Following investigation into the context surrounding STIs and associated stigma, it was established that there is a lack of general understanding surrounding STI severity and treatment. This misunderstanding acts as a mechanism to further facilitate the existing stigma towards STI positive individuals, enhancing feelings of alienation and internal shame. The stigma itself contributes greatly to the prevalence of STI cases as many asymptomatic individuals who fear association continue the spread unknowingly. A passive internalisation of social stigma contributes to high levels of shame following an initial diagnosis. Female specific moral stigma plays a strong role in how women perceive themselves following a diagnosis (Nack, 2000). These gendered social morals are inherently difficult to progress beyond due to the subconscious nature of their uptake (Rush et al., 2008). The landscape which this research is conducted within is unique due to the associated levels of discomfort, which ultimately poses a barrier in communication and access to help, contributing greatly to psychological distress.
Australian teens and young adults aged 15- 24 were selected as the target group for this study. This is due to the fact that incidence rates for STIs in Australia are highest in 15-24 year olds (Bourchier, Malta, Temple-Smith & Hocking, 2020) and that young people are “often uniquely open to behavioural changes”, being more likely to respond to intervention methods (Pfeiffer, 2016) than other age groups. 12 individuals in this age range participated in this study, 4 of which had personal experiences with STIs. The reason participants who had no personal experience with STIs were included in the study is because the research also aims to examine the social stigma through an external lens. Additionally, a General Practitioner (Dr Mitchell Squire) interested in transgender and sexual health was included in the research to offer a medically grounded perspective.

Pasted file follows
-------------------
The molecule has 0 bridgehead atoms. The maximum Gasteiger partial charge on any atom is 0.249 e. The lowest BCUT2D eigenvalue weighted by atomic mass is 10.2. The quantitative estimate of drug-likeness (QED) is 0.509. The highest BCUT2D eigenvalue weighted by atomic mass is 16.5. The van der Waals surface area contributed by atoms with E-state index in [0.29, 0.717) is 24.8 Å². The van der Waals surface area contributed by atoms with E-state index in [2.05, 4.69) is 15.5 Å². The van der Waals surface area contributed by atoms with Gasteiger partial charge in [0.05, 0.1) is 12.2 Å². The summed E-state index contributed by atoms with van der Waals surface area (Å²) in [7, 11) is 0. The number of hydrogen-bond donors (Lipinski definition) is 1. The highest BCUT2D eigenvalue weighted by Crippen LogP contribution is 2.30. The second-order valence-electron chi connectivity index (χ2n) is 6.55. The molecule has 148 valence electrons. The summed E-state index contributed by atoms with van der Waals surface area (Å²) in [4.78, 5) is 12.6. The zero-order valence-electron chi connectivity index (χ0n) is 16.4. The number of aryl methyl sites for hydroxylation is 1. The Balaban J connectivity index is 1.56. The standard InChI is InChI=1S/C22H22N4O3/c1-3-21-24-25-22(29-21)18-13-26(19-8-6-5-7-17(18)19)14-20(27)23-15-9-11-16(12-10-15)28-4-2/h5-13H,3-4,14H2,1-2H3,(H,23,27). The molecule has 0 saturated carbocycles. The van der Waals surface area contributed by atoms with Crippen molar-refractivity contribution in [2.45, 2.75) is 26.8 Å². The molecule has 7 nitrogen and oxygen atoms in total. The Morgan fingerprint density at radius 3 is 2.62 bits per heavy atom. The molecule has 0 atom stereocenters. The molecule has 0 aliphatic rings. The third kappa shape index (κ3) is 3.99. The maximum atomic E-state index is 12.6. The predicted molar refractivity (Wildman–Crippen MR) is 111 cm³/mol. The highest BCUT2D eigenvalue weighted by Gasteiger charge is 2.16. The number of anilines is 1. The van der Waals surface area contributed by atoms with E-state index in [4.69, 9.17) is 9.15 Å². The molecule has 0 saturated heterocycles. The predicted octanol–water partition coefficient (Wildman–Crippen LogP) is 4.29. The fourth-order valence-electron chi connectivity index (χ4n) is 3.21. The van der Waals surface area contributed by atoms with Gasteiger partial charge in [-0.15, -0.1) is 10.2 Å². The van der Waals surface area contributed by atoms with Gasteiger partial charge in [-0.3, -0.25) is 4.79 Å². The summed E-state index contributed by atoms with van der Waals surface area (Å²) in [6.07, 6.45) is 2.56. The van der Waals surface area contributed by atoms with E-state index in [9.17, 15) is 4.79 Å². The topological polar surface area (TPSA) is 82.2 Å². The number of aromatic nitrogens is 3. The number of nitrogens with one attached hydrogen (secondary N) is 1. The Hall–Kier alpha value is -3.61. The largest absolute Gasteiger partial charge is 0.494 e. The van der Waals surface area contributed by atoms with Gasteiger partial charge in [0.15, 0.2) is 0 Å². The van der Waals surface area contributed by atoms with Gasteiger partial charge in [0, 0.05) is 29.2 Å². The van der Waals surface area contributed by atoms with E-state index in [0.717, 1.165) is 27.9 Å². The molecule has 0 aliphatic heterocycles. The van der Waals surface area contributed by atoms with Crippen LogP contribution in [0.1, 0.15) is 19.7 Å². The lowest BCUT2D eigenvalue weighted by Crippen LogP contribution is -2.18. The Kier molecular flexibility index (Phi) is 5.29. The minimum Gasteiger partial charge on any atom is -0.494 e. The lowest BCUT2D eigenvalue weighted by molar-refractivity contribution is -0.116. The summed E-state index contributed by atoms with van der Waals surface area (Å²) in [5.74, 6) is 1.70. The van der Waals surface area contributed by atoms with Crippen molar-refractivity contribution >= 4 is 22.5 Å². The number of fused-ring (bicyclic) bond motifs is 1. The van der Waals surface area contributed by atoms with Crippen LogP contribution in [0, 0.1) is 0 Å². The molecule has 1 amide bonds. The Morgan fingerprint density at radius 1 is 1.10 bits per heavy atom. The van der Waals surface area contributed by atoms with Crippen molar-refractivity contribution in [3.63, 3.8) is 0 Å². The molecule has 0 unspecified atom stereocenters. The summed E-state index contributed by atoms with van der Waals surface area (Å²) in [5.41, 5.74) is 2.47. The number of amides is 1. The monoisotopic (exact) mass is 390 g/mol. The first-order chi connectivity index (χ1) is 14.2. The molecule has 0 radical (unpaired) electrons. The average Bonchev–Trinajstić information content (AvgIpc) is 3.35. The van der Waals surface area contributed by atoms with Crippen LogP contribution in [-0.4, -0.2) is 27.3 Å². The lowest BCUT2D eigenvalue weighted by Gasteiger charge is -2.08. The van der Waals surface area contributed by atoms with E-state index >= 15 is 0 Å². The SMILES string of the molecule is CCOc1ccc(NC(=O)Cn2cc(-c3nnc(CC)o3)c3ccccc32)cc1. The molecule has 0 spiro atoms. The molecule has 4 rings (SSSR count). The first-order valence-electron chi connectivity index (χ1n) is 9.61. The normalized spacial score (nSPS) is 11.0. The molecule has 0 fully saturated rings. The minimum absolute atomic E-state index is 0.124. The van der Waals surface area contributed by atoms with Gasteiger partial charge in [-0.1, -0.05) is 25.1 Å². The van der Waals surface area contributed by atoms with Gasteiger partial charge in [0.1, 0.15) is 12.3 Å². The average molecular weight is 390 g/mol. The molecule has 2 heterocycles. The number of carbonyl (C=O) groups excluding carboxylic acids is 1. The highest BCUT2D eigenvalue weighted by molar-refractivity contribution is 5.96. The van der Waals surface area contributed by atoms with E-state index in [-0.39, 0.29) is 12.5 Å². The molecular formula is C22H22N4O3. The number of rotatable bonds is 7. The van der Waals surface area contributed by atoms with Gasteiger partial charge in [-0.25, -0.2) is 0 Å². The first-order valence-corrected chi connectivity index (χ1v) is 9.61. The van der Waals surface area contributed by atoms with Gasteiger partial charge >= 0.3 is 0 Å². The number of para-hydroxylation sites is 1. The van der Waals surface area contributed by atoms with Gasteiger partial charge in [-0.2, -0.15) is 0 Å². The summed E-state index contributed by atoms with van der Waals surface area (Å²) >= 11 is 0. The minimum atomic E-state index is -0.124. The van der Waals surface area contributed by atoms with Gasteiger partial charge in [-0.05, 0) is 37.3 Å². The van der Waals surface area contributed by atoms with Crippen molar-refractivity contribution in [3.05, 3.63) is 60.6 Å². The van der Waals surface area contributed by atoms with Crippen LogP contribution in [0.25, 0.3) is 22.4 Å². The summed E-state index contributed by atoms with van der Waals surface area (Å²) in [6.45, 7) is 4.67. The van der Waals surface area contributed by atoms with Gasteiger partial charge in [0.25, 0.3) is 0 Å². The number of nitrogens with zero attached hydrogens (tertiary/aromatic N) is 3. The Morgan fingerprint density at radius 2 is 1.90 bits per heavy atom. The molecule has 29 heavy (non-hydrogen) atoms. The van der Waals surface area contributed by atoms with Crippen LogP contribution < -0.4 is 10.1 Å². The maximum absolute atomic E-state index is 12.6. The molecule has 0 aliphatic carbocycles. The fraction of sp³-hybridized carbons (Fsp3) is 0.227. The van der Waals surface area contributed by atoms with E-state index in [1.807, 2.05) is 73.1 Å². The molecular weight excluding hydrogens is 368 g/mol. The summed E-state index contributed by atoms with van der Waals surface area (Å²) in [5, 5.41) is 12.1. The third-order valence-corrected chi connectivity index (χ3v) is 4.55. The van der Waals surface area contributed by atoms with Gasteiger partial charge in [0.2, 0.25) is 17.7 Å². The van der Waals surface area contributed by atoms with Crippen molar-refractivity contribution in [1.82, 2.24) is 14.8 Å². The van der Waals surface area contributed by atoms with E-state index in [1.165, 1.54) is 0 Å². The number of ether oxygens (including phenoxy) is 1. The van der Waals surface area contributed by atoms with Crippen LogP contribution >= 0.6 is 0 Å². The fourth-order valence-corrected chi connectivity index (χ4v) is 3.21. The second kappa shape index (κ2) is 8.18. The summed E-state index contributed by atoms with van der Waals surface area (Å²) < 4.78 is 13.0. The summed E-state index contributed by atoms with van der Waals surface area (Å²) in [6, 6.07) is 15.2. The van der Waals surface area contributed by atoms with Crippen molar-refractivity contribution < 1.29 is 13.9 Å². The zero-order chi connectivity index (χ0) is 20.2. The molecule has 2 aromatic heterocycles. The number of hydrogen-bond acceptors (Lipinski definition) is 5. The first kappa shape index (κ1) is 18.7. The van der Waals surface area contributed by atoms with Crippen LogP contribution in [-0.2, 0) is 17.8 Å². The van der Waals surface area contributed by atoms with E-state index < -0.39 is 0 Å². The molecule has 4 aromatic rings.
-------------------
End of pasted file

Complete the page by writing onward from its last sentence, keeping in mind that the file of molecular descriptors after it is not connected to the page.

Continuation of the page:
Utilising multiple methods or data sources in qualitative research, known as triangulation, assisted in developing a more comprehensive understanding of phenomena (Patton, 1999). By obtaining information from multiple, varied sources, data collected can be tested for validity and reliability. An Online ethnography was utilised to gain a comprehensive understanding of broader social sentiments and attitudes, with findings becoming the basis for interview questions. The online ethnographic data collected showcased an array of individuals, who had varying opinions and sexual histories. From this research, it was deduced that a lack of education and maturity often leads to psychological distress in newly diagnosed individuals. This was particularly the case for chronic STIs. Interestingly, it was found that there is a heightened fear of STIs in the cis heterosexual community compared to the LGBTQI+ community due to the impact and relevance of HIV/AIDS. This suggests that a social awareness of impact and available treatment of STIs has the potential of reducing stigma related fears. This is also true of the response of potential partners to a disclosure, where it was found that limited education on the topic and little desire to learn contributes greatly to the likelihood of an insensitive response. Avoidant behaviours were seen to develop as a result of this anxiety. As disclosure is an emotionally draining and vulnerable act, where fear of rejection is often at the forefront, an insensitive response can have a significant impact on one’s mental health. A positive response to disclosure was seen to be relieving. Extremes & mainstreams was selected as a method to be used in the process of recruiting interview participants. Extreme users are those on the outer edge of a challenge space, in this case being the impact of STI associated stigma on individuals, their internal shame, and associated conversations. Two extremes in this scenario could be 1. a conservative individual who is heavily connected to religion, believing in abstinance or 2. a progressive HIV positive individual who has come to terms with their diagnosis and is very open about their status. The target user group of teens and young adults aged 15-24 are the “mainstream” in this scenario. By recruiting interview participants in these two extremes, along with mainstream participants, a more holistic understanding of the needs of people within the challenge space can be established. Interviews were then utilised to understand the needs of participants in the target age range, their existing knowledge and desire, with Expert Interviews incorporated to ground the research in fact and gain a systems level understanding of the problem space. It was found that in the target age range of 15-24 year olds, there was limited pre-existing knowledge of STIs and associated social impacts grounded in fact rather than stigma, particularly in the space of treatment and transmission. The prospect of intercourse with an STI positive individual, without previous social experience in that realm, was consistently met with aversion. Whilst appearing naïve at face value, the expert interview with Dr. Mitchell Squire (2021) revealed that the idea of exposing oneself to any disease, or risking any perceived harm is not desirable, regardless of the condition. Like the earlier online ethnographic research, it was seen that levels of stigma were much lower in acute STIs than chronic. In the LGBTQI+ community, for HIV negative individuals, there is much less concern towards HIV+ individuals (Squire, 2021). It can be deduced that this is due to the historic impact of HIV/AIDS on the community, which has equipped them with the social education to reduce stigma, as well as the efficacy of preventative drugs such as PrEP. The erratic nature of HSV flare ups, if on no suppressive medication, renders the transmission of HSV unpredictable (herpes is more likely to transmit when there are active lesions). Due to this unpredictability, as well as the permanency of the virus, HSV is arguably the most stigmatised STI, regardless of its minimal physical impact (Squire, 2021). It was further seen that HSV disclosure prior to intercourse is a difficult conversation to initiate due to fear of rejection and internalised stigma. Being “health-literate” and proactive with one’s sexual health means that the chance of permanent physical harm from any STIs, with regular testing, is very low, particularly in Australia. This is however under the presumption that one can afford costs of screening and treatment, which can vary in expense depending on insurance and healthcare providers. This was seen as a frustration to multiple participants.